Physical Aspects of Polymer Science

This week saw the 25th biennial meeting of the UK’s Polymer Physics Group (PPG) take place at the University of Surrey. The PPG is part of the Institute of Physics and has strong ties with the Royal Society of Chemistry. This year celebrates the 25th meeting of the group and is also the 50th anniversary of the UK’s first ever meeting on the physics of polymers, which was held in Bristol in 1961. For those interested the proceedings of that first meeting were published in the British Journal of Applied Physics.

Along with a full oral and poster programme and invited talks from Olli Ikkala, Cait MacPhee, William Koros and Dieter Richter, a number of prizes were awarded at the conference. Prof. Tom McLeish from the University of Durham was awarded the Founders Prize. He is the sixth recipient of this award, which is given to a scientist who has made an outstanding contribution to Polymer Physics in the UK or Ireland.

Katherine Thomas (me!) was awarded the Students Prize for her paper on the non-equilibrium behaviour observed in thin polymer films published in Phys. Rev. E. This work looks at the interplay of the polymer film deposition procedure, the resulting non-equilibrium behaviour and the relaxation towards thermal equilibrium. A follow up paper to this work on the direct measurement of stresses in spin-cast films was recently published in Soft Matter. A previous post on this topic can be found here.

The exchange lecture with the American Physical Society Division of Polymer (DPoly) was given by Bradley Olsen. Proteins and enzymes are interesting materials for photovoltaics, catalysts and CO2 reduction and sequestration. Olsen is interested in incorporating proteins into materials so that they can be used in the above applications. He does this by forming protein-polymer diblock copolymers. These block copolymers can then be self-assembled enabling their structure to be easily controlled. His recent papers in Soft Matter can be found here and here.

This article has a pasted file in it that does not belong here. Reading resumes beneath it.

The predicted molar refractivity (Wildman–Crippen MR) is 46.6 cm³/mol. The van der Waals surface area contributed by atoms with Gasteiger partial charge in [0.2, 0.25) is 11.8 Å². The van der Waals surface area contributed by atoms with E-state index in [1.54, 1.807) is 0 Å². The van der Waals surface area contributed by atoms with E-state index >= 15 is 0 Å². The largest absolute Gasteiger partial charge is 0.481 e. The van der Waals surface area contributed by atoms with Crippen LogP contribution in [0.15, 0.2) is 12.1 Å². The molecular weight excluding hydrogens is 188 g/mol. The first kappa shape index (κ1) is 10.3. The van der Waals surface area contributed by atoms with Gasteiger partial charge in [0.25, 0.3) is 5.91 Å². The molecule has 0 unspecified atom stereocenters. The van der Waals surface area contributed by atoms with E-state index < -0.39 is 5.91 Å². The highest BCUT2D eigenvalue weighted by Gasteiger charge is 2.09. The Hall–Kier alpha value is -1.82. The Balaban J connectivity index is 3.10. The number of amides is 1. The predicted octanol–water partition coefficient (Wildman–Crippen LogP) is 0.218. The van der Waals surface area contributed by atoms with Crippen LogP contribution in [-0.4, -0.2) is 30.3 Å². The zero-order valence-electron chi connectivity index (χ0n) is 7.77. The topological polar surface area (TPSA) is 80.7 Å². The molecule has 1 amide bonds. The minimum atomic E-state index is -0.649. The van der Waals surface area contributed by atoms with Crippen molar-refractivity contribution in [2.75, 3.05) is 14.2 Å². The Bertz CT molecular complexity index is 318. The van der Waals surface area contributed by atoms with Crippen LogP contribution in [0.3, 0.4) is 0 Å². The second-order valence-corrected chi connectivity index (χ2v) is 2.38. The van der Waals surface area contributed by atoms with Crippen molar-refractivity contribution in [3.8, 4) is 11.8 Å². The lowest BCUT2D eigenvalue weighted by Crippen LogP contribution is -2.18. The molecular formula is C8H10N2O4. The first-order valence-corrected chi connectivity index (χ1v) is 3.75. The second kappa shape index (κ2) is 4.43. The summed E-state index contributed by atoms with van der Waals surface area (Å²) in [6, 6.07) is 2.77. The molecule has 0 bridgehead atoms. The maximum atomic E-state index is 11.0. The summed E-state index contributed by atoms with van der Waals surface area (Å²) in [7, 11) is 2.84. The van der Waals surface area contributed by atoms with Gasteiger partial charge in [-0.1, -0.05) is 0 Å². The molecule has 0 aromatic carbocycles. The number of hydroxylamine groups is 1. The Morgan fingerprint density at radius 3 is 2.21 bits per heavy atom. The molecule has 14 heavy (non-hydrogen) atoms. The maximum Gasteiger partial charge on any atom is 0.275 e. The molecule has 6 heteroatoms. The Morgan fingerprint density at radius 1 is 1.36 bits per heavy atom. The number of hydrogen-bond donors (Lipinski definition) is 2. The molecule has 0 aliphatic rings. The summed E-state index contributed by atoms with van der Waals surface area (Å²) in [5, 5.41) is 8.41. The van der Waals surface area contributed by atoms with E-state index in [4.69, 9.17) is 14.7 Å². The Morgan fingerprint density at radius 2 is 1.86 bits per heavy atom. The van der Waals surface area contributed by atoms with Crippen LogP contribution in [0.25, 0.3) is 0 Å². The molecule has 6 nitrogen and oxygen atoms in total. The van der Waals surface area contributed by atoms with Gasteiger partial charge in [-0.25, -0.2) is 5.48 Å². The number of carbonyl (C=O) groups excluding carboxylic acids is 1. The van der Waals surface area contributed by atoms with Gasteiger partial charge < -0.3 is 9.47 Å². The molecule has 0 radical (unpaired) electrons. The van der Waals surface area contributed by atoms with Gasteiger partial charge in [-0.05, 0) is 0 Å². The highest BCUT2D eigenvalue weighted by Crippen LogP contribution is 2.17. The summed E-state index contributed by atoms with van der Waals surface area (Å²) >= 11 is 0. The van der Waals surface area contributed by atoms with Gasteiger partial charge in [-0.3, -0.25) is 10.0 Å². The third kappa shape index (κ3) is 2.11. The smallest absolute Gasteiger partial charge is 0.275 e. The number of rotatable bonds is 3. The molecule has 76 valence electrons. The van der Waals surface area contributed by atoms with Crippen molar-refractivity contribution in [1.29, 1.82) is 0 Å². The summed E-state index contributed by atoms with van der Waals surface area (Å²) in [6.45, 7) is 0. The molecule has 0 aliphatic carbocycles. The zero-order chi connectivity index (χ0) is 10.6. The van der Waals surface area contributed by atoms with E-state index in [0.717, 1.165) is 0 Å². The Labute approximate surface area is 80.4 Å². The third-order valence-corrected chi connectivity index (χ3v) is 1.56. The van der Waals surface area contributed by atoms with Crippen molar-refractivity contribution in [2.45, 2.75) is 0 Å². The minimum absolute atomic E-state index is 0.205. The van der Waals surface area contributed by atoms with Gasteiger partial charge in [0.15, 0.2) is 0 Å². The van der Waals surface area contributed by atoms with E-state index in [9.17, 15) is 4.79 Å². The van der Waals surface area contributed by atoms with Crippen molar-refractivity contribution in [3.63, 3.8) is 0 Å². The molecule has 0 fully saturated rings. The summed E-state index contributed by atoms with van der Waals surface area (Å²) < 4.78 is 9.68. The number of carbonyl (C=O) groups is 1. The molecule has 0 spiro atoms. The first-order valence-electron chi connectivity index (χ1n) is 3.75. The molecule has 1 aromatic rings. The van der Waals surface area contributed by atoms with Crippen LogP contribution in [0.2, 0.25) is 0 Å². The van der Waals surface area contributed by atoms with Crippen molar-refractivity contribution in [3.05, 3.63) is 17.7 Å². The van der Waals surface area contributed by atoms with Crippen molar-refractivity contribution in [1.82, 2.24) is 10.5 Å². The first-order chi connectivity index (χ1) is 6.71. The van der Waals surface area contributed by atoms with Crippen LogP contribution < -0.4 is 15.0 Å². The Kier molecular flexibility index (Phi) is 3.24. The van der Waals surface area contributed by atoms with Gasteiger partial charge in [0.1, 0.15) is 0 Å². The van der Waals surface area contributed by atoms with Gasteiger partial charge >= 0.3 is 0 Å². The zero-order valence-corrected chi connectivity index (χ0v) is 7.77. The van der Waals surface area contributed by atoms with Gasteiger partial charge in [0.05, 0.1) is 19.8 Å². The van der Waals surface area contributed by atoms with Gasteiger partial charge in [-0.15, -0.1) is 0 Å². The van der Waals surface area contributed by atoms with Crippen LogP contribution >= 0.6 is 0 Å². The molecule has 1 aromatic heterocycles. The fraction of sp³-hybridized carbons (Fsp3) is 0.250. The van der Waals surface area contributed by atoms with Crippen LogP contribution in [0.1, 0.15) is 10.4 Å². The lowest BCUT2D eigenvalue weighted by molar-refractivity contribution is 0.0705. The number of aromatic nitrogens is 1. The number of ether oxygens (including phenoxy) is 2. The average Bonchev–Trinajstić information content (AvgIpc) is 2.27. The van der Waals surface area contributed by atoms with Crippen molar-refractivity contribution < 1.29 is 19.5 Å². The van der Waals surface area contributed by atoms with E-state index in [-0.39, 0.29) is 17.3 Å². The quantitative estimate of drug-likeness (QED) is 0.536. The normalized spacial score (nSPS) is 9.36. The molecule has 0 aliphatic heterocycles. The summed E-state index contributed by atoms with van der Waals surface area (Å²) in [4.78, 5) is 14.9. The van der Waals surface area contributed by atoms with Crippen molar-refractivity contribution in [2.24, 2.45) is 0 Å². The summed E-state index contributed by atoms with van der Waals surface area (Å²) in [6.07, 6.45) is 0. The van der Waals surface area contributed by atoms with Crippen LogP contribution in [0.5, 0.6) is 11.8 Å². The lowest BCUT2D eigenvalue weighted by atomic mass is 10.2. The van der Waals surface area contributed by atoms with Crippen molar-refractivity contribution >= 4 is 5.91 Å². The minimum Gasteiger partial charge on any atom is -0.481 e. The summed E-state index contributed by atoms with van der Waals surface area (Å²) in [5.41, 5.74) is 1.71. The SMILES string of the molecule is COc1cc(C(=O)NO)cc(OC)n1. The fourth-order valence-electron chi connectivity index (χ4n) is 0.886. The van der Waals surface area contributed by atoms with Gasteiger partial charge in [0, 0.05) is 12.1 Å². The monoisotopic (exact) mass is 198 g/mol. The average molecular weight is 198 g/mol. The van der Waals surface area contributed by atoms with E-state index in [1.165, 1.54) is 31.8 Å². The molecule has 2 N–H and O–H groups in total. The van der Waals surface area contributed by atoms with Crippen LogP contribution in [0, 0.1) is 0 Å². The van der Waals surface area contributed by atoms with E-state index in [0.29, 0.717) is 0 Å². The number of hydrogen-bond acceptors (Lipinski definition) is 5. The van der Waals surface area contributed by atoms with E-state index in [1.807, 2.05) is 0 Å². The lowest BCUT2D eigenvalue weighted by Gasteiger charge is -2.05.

The first place poster prize was awarded to Mike Smith at the University of Nottingham. Smith had three posters at the conference on ‘Optical properties of large amyloid spherulites’, ‘ Stretching dense colloidal suspensions: from flow to fracture’ and ‘Cracking in thin films of colloidal particles on elastomeric substrates’.

Congratulations to all the prize winners. The conference was very successful and highly enjoyable. It was one of the best conferences I have been to (and not just because they gave me a prize). I would highly recommend that those interested attend their next meeting in two years time.

Digg This
Reddit This
Stumble Now!
Share on Facebook
Bookmark this on Delicious
Share on LinkedIn
Bookmark this on Technorati
Post on Twitter
Google Buzz (aka. Google Reader)